Online Courses
  Call us on : 02071834289
Blog - Home Office blocks Canadian from teaching Gaelic in Hebridean primary school

A Scottish island’s school finally found a Gaelic teacher after a six month search – only for their efforts to be thwarted by the Home Office denying her a visa.

The post at Bunessan Primary, on the Isle of Mull, did not attract any Scottish applicants but a Gaelic-speaking Canadian teacher eventually came forward.

Sine Halfpenny, from Antigonish, Nova Scotia, agreed to move continent to take the post, but was barred by Home Office officials on the grounds she “failed to meet the required points” required for a visa.
The Scottish Government has pushed for more Gaelic education in schools, but despite the difficulties in recruitment, Gaelic teachers do not feature on the Home Office’s Tier 2 Shortage Occupation List which allows visa applications from overseas to be fast tracked.

Bunessan Primary started looking for a teacher in June this year and after waiting half a year for a suitable applicant, staff were delighted when Ms Halfpenny applied for the job.

As well as speaking Gaelic, Ms Halfpenny studied in Scotland and was professionally qualified to teach in Scottish schools.
Argyll and Bute MSP Michael Russell has said the rejection is “ludicrous”, as he urged officials to review their decision. “The parents have done a lot of hard work to get a Gaelic unit established,” Mr Russell said.
He blamed an “obsession with keeping migration numbers down” for the rejecting the visa application.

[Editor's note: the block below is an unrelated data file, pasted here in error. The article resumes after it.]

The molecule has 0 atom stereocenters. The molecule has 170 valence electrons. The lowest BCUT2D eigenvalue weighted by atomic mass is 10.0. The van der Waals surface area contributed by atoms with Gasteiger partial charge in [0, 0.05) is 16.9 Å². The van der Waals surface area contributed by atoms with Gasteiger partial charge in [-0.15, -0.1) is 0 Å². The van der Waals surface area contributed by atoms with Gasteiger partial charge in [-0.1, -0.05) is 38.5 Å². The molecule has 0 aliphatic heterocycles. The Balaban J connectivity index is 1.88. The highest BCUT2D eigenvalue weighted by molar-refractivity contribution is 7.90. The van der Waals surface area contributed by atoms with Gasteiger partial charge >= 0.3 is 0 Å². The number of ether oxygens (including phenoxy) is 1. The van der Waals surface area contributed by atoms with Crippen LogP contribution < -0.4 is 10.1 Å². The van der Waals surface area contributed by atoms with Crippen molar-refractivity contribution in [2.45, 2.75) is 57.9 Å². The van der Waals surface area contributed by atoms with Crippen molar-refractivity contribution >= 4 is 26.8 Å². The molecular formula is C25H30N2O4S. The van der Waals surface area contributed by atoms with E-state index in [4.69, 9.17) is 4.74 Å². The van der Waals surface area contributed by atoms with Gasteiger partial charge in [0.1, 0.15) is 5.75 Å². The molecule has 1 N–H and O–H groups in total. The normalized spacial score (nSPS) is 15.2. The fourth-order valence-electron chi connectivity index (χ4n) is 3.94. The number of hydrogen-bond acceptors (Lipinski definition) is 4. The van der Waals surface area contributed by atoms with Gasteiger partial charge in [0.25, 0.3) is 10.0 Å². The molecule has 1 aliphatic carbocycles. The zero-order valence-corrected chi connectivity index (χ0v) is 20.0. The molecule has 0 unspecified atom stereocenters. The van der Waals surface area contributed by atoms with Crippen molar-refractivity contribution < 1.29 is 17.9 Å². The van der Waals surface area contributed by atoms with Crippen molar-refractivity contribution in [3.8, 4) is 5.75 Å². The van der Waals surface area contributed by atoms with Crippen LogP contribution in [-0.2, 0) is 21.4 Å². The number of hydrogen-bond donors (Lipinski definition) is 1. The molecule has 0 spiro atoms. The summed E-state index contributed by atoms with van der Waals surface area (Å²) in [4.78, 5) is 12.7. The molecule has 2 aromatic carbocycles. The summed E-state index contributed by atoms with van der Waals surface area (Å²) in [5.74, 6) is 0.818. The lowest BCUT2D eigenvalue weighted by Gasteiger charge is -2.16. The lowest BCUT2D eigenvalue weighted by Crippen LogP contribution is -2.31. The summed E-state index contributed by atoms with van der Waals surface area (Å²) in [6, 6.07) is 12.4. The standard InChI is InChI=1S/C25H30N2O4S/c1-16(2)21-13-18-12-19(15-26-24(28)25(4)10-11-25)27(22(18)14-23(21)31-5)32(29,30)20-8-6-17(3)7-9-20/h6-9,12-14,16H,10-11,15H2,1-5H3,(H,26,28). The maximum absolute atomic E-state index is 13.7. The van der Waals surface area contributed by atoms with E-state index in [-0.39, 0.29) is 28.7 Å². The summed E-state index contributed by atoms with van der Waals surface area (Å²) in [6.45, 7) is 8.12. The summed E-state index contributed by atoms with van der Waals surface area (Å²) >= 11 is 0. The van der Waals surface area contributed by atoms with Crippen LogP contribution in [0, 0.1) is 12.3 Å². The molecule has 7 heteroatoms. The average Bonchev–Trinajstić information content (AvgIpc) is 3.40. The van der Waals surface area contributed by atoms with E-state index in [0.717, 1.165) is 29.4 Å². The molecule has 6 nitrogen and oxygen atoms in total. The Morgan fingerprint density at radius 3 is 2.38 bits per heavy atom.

“I have asked the Scottish Government to support the council in redoubling its efforts to get this sorted for the good of the children and community on Mull,” Mr Russell said.

“I hope the UK Government will show some Christmas spirit and withdraw its objection now.”

Jennifer Johnson, who has four children at the schools, said that the Home Office’s rejection of Ms Halfpenny’s visa means that the “very existence of Gaelic medium unit will be called into question”.

She said: “It felt like a miracle when we were given approval for Gaelic education at our school and when we received an application from a suitably-qualified teacher. “It seemed as though we’d made it and we just needed to get over this last hurdle.

“We can’t see any logical reason why Sine should not be given a visa – she is keen to fill a position that no-one in the country has applied to do.
A Home Office spokeswoman said: “All visa applications are considered in line with immigration rules and on the evidence provided.

“Ms Halfpenny’s visa was refused as she did not submit a certificate of sponsorship. “Her sponsor’s application, for a restricted certificate of sponsorship, was rejected as it failed to meet the required points.”